Good question. I would say that what makes a story explicitly Christian as opposed to implicitly Christian has to do with how it handles the themes and messages of a story. Is it primarily dealing with questions that Christians specifically deal with, or questions that most people deal with? And is it answering these questions primarily with answers known through God’s special revelation, or His general revelation? I’d say the former element of both questions is what would make a novel more explicitly than implicitly Christian (and thus fall into the “Christian genre” camp).

  4. Excellently said! 😀 Thank you for taking the time to write this article!

  5. I think we need the entire spectrum, from Christian authors who write entirely for the general market with little hint (or, yes, maybe even no hint) of their faith, to subtle, to not-so-subtle, as well as Christians writing for Christians in ways that are edgy/challenging or completely preaching-to-the-choir. I am honestly okay with movies like God’s Not Dead. Could they be done with better acting and better writing? Absolutely. But that won’t make them appealing to the secular world and I don’t think all things Christian need to be. Sometimes, it’s just for us. Reaffirmation or whatever.

    And while I do not understand Christians isolating themselves and refusing to read anything that’s not Christian fiction or listen to anything that’s not Christian music, I think they have the right to do so. You never know where someone is, what their life has been like, what they can emotionally and spiritually deal with. Each person has different needs.

    The only problem I have is that right now there are no options other than indie publishing for anyone who falls between the two ends of the spectrum, but I don’t feel that cutting off one end of that spectrum is going to solve the problem.

    • Josiah says:

      I agree that Christian stories do not need to appeal to the secular world and that we need stories on that end of the spectrum. I do question whether pat-yourself-on-the-back films like God’s Not Dead really help Christians better than, say, films that actually explore the tensions and difficulties of the Christian life like “The Song” or “Believe Me”.

      I’ve long appreciated an article Andrew Barber wrote for The Gospel Coalition where he suggested that God’s Not Dead would be a more interesting and powerful story if it was about “a Christian wrestling with the fact that he knew atheists smarter and more ethical than himself.” ( Films like this that would force us to think about our beliefs, and that both challenge /and/ reaffirm those beliefs seem more valuable than those that only do the latter.

  6. Steve Taylor says:

    Before I came Christ I was an avid reader of secular fiction but even then I was very selective. I wanted good stories that had good old conservative America values. They do exist but one has to look for them. When I came became a believer I had no idea. Christian wrote novels so I was very happy to find out they did. This Present Darkness was my first novel written by a fellow believer and it changed the way I looked at reading. I’ve been hooked ever since.

    I spent 25 years working for a far left company so trust me when I say Christian fiction did not shelter me from the world. It did however encourage me to move forward and fight the dragons in my life all the while saving the peasants from the evil ruler.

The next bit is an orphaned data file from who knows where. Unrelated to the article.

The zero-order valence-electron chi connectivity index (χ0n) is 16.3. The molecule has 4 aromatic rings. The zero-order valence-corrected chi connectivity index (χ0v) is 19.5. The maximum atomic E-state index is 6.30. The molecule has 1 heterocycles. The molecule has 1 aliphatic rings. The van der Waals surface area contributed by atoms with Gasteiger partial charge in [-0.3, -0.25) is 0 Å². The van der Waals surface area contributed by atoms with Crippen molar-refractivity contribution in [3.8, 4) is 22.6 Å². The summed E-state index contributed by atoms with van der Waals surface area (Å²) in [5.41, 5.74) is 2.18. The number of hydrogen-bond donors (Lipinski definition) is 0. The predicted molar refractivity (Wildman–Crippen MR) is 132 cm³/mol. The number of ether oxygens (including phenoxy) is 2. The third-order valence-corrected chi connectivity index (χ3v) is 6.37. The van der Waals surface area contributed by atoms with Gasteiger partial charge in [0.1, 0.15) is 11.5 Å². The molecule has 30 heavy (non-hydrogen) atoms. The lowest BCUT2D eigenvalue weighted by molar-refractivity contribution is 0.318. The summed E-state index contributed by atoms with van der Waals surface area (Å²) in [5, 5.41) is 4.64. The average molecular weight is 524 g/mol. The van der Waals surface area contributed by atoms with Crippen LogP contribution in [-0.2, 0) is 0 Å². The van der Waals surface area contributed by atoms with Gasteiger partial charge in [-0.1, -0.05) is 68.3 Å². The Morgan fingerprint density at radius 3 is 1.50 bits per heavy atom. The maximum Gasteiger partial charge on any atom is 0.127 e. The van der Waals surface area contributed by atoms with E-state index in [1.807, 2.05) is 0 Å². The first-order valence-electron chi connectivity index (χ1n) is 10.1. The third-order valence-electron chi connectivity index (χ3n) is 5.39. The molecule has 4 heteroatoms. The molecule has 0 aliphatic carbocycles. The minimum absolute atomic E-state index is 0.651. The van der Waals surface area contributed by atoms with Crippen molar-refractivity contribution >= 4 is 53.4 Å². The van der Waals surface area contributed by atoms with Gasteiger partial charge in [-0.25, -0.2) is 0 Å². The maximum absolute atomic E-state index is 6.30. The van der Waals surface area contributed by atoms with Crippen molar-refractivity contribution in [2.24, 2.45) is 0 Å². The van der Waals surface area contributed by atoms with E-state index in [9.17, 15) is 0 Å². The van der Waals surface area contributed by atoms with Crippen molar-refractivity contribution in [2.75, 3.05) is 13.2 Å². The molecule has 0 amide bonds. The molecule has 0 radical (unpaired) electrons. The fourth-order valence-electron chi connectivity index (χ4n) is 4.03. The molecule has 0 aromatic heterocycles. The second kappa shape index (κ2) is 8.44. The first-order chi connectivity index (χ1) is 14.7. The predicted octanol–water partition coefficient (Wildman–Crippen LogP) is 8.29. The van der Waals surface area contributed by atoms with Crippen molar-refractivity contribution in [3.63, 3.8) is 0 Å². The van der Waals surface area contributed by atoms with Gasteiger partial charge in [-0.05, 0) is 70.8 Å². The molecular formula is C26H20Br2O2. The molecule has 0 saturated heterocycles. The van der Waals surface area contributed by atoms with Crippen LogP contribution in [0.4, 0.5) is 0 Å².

The fiction I read is not always so cut and dry. Right now I’m rereading Stephen Lawhead’s Song of Albion trilogy. For those of you that haven’t read it, it’s not “Christian” fiction until you get to the end. It’s a great trilogy to give as a gift for unbelievers because they will not only be entertained they won’t be offended until it’s too late.

    One of my favorite books is River Rising by Athol Dickson. Now that’s the kind of writing we need. Powerful story that challenges everything about ourselves. Athol is what I call a wordsmith of the first degree.

    Great article. Thanks

  7. Steve Taylor says:

    I forgot to make my point (I love getting old).

    Do we need a separate genre? Yes and no. I think it should be up to the individual author on how to market their books. I look for spec faith books to read but still read books by Christians that are not in the same genre. Steven James is a Christian that writes really hard hitting stories but is mainly read in the secular world. Too hard hitting for most Christians especially those that enjoy Amish romances.
    Jesus said to come out of the world and not to be like them. We can most effectively reach them by using the correct bait, not by being one of them.

    • Josiah says:

      Agreed. The whole concept of genre is a rather modern concept anyways and more of a marketing concept than anything else. I think it’s valuable to have a marketing genre specifically for Christians, but I read widely from a number of Christian and general genres.

  8. I shared this on my podcast page and received this question/comment: I like being able to go to a genre that shouldn’t have any cussing, etc. I am trying to figure out the issue this author has with God’s Not Dead.

    Can you respond please?

    • Mike says:

      To quote above:
      “In contrast to stories like God’s Not Dead which pat Christians on the back and vilify the other side, Lewis is far more concerned with challenging Christians for the flaws they fall into in his stories.”

      and again: